There might be a recession looming, but don't believe it just because
says so. The homebuilder's senior executives have been completely wrong over the past year about where the country -- and the company -- is heading.
Last week, CEO Ara Hovnanian told
: "Clearly, the risk of the economy overall going into a recession is heightened right now."
The fact that there might be a recession coming isn't surprising, given how bad the housing market has become. What
surprising is that the comments are coming from Ara Hovnanian, one of the most vocal housing bulls of recent years.
The timing of Hovnanian's bearish turn is perfect. It's suffering from high debt burdens and cash flow problems, making it a good time to talk up a recession. When your own company is in trouble, why not say the entire country is having economic problems?
Dial back to last December, when Hovnanian
missed estimates and reported a $115 million loss for the fiscal fourth quarter. Despite the bleak quarter, the builder forecast a nice profit for 2007 and assumed there would be zero additional impairments and land charges -- an absurdly optimistic proposition.
Larry Sorsby, the company's chief financial officer, told investors on the earnings call at the time, "We think it is behind us as long as the market doesn't worsen," referring to the writedowns.
Since then, the company has recorded an additional $184 million of writedowns, with more expected this year. Its stock has tumbled 70% to around $10, and it has missed analysts' quarterly estimates for three straight quarters.
Analysts now expect Hovnanian to record a loss of $3.15 a share for the current fiscal year, according to Thomson Financial.
Of course, Hovnanian expected the market to improve by now.
interview last December, Ara Hovnanian said, "We are not at the bottom
in housing yet, but I think there is reason for optimism that we will see the bottom in the beginning of '07."
The company's capacity for extreme optimism -- which it always hedges -- was also on display in its latest earnings release last week.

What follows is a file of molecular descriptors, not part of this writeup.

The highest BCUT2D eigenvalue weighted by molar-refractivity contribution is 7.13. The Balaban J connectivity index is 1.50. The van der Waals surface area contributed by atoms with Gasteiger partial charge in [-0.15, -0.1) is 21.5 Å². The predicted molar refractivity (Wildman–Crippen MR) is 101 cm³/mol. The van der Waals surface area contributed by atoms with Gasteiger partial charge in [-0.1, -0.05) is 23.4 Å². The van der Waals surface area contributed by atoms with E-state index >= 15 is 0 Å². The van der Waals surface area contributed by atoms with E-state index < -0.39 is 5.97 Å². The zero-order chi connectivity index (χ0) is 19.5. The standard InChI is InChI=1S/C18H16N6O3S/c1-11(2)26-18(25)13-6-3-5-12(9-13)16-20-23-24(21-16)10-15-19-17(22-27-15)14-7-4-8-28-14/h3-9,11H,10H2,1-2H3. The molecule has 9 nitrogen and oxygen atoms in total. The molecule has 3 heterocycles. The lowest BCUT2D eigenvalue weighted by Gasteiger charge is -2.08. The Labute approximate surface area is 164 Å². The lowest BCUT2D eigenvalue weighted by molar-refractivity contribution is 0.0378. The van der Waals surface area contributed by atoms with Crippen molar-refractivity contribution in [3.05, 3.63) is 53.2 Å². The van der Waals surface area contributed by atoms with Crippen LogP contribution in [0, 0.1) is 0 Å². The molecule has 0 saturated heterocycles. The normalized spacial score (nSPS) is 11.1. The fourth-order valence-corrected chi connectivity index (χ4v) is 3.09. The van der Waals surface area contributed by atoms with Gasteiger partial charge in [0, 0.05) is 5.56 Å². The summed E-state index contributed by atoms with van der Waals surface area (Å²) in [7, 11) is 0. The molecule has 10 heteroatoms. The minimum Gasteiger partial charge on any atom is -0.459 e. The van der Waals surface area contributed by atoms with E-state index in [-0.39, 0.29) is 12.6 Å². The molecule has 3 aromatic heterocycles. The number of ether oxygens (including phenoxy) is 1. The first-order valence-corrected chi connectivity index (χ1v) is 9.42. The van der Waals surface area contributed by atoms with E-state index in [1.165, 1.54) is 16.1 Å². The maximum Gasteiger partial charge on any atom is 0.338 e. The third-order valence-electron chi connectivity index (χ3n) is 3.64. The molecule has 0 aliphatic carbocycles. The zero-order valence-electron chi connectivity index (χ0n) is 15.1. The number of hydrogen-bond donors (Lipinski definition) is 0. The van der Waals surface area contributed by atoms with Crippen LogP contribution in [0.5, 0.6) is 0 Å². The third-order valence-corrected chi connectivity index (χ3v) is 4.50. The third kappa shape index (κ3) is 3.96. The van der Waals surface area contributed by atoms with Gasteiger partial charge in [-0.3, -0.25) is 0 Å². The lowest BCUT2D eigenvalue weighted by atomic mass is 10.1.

"Unless market conditions deteriorate further, we project adequate room to operate under our debt covenants, and thus we are not currently making any requests for modifications to our $1.5 billion unsecured revolving credit facility," Sorsby said in a statement.
But on the earnings call, several analysts pressed management about this debt issue, along with cash flow. What was revealed is that Hovnanian expects to create cash by selling its existing homes for sale, while not buying too much more land or purchasing the land from option contracts.
If the builder manages this dance properly, it can improve coverage ratios and maybe even pay down some debt.
This begs the question: Why hasn't there been cash so far? Other builders, including
, have reported positive cash flow over at least the past three quarters.
Hovnanian has reported negative cash flow from operations during this period. This means the already highly leveraged builder continues to take on more debt to fund operations.
The company has one of the highest debt-to-equity ratios in the sector, at 1.4 times. Total debt is $2.5 billion. Balances on the revolving credit facility totaled $456 million at the end of July, compared with no balance at the close of October 2006, when its fiscal year ended.
Larry Taylor, an analyst with Credit Suisse, asked the company on its earnings call last week why it hasn't stepped harder on the brakes in terms of building new homes and buying land from option contracts. Slowing down both would create more cash flow.
Ara Hovnanian responded, "Obviously you don't want to choke off the land supply on good communities that are contributing. Clearly many of our communities are still profitable and are contributing to our performance."
But at some point, the company will probably become more aggressive in slowing down new building to create significant cash flow, Hovnanian said.
Some have already said Hovnanian's cash flow guidance is too optimistic. The builder said last week it expects positive cash flow of $175 million to $250 million for the quarter ending in October, along with another $100 million to $400 million for fiscal 2008.
Daniel Oppenheim, a Bank of America homebuilder analyst, wrote in a research note last week that the company is likely to come in at the low end of both cash flow targets. He believes that declining buyer traffic, rising cancellations and excess inventory point to further deterioration, and he sees risk of the company violating its debt covenants in the future.
Not everyone is so bearish about Hovnanian and the economy's outlook.
Greg Pillen, Hovnanian's marketing director for the Ohio region, decided to give his update on the national economy in a press release touting an aggressive sales campaign this weekend in Ohio.
"The confidence is returning," Pillen said in the release. "People have stayed out of themarket for almost two years, and that has built up demand. They see that the economy is continuing to be good and interest rates are staying low, and they realize that the deals have never been better."
So according to Pillen, the economy is good. Then what has been the problem for Hovnanian?
"People want to buy homes, but the media has made them nervous," Pillen said in the release. "They just need to realize that there's no better time to buy a home."
He must have overlooked the fact that his boss, Ara Hovnanian, is talking about a recession on national television. That probably won't do much to help buyer confidence in Ohio.
Neither Pillen nor Hovnanian returned calls seeking comment.